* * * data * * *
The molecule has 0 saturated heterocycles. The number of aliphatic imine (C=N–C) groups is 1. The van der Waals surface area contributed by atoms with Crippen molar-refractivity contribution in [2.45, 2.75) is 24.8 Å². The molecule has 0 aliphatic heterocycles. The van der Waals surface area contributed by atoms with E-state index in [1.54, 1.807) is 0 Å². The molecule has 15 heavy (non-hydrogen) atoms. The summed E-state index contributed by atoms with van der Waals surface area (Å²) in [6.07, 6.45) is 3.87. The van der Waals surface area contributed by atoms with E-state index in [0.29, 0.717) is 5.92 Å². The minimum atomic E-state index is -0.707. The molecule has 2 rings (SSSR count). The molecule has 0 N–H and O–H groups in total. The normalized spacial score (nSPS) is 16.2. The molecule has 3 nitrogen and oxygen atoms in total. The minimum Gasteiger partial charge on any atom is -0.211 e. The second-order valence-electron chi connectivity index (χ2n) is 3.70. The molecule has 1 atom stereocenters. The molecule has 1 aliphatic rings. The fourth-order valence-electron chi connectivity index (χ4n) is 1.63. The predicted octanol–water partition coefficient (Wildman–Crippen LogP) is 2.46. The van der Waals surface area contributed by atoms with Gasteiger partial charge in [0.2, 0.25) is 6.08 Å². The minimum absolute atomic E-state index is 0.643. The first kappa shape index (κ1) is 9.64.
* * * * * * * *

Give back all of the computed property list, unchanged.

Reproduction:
The molecule has 0 saturated heterocycles. The number of aliphatic imine (C=N–C) groups is 1. The van der Waals surface area contributed by atoms with Crippen molar-refractivity contribution in [2.45, 2.75) is 24.8 Å². The molecule has 0 aliphatic heterocycles. The van der Waals surface area contributed by atoms with E-state index in [1.54, 1.807) is 0 Å². The molecule has 15 heavy (non-hydrogen) atoms. The summed E-state index contributed by atoms with van der Waals surface area (Å²) in [6.07, 6.45) is 3.87. The van der Waals surface area contributed by atoms with E-state index in [0.29, 0.717) is 5.92 Å². The minimum atomic E-state index is -0.707. The molecule has 2 rings (SSSR count). The molecule has 0 N–H and O–H groups in total. The normalized spacial score (nSPS) is 16.2. The molecule has 3 nitrogen and oxygen atoms in total. The minimum Gasteiger partial charge on any atom is -0.211 e. The second-order valence-electron chi connectivity index (χ2n) is 3.70. The molecule has 1 atom stereocenters. The molecule has 1 aliphatic rings. The fourth-order valence-electron chi connectivity index (χ4n) is 1.63. The predicted octanol–water partition coefficient (Wildman–Crippen LogP) is 2.46. The van der Waals surface area contributed by atoms with Gasteiger partial charge in [0.2, 0.25) is 6.08 Å². The minimum absolute atomic E-state index is 0.643. The first kappa shape index (κ1) is 9.64.